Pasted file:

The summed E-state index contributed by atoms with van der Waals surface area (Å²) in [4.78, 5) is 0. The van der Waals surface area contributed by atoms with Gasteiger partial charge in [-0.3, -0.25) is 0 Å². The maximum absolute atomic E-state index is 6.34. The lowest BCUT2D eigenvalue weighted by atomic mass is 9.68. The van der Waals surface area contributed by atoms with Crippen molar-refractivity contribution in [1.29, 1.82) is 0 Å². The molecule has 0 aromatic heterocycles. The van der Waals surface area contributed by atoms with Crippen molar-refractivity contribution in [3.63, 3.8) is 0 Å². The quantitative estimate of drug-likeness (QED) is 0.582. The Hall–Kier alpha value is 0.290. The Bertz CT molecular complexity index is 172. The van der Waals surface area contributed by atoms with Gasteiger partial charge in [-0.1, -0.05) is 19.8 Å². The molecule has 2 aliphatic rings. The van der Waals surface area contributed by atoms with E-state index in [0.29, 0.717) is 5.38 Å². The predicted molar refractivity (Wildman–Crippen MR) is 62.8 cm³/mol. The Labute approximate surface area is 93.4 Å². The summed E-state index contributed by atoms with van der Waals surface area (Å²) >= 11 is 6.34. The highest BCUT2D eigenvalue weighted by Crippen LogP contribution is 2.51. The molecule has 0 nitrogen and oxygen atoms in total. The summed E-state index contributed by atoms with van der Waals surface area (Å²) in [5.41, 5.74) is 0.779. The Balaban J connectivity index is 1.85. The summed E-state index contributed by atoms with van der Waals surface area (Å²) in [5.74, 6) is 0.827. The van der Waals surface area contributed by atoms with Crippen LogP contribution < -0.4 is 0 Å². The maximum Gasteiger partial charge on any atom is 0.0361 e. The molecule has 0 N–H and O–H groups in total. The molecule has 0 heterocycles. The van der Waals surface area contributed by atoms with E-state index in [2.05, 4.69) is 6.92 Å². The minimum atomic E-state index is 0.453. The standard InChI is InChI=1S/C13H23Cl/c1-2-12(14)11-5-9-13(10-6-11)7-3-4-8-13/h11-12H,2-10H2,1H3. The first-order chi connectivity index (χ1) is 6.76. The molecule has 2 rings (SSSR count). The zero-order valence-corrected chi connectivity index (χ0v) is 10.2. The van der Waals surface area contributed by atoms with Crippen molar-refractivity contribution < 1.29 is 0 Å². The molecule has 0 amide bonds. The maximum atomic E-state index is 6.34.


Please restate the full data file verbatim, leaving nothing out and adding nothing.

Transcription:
The summed E-state index contributed by atoms with van der Waals surface area (Å²) in [4.78, 5) is 0. The van der Waals surface area contributed by atoms with Gasteiger partial charge in [-0.3, -0.25) is 0 Å². The maximum absolute atomic E-state index is 6.34. The lowest BCUT2D eigenvalue weighted by atomic mass is 9.68. The van der Waals surface area contributed by atoms with Crippen molar-refractivity contribution in [1.29, 1.82) is 0 Å². The molecule has 0 aromatic heterocycles. The van der Waals surface area contributed by atoms with Crippen molar-refractivity contribution in [3.63, 3.8) is 0 Å². The quantitative estimate of drug-likeness (QED) is 0.582. The Hall–Kier alpha value is 0.290. The Bertz CT molecular complexity index is 172. The van der Waals surface area contributed by atoms with Gasteiger partial charge in [-0.1, -0.05) is 19.8 Å². The molecule has 2 aliphatic rings. The van der Waals surface area contributed by atoms with E-state index in [0.29, 0.717) is 5.38 Å². The predicted molar refractivity (Wildman–Crippen MR) is 62.8 cm³/mol. The Labute approximate surface area is 93.4 Å². The summed E-state index contributed by atoms with van der Waals surface area (Å²) >= 11 is 6.34. The highest BCUT2D eigenvalue weighted by Crippen LogP contribution is 2.51. The molecule has 0 nitrogen and oxygen atoms in total. The summed E-state index contributed by atoms with van der Waals surface area (Å²) in [5.41, 5.74) is 0.779. The Balaban J connectivity index is 1.85. The summed E-state index contributed by atoms with van der Waals surface area (Å²) in [5.74, 6) is 0.827. The van der Waals surface area contributed by atoms with Crippen LogP contribution < -0.4 is 0 Å². The maximum Gasteiger partial charge on any atom is 0.0361 e. The molecule has 0 N–H and O–H groups in total. The molecule has 0 heterocycles. The van der Waals surface area contributed by atoms with E-state index in [2.05, 4.69) is 6.92 Å². The minimum atomic E-state index is 0.453. The standard InChI is InChI=1S/C13H23Cl/c1-2-12(14)11-5-9-13(10-6-11)7-3-4-8-13/h11-12H,2-10H2,1H3. The first-order chi connectivity index (χ1) is 6.76. The molecule has 2 rings (SSSR count). The zero-order valence-corrected chi connectivity index (χ0v) is 10.2. The van der Waals surface area contributed by atoms with Crippen molar-refractivity contribution < 1.29 is 0 Å². The molecule has 0 amide bonds. The maximum atomic E-state index is 6.34.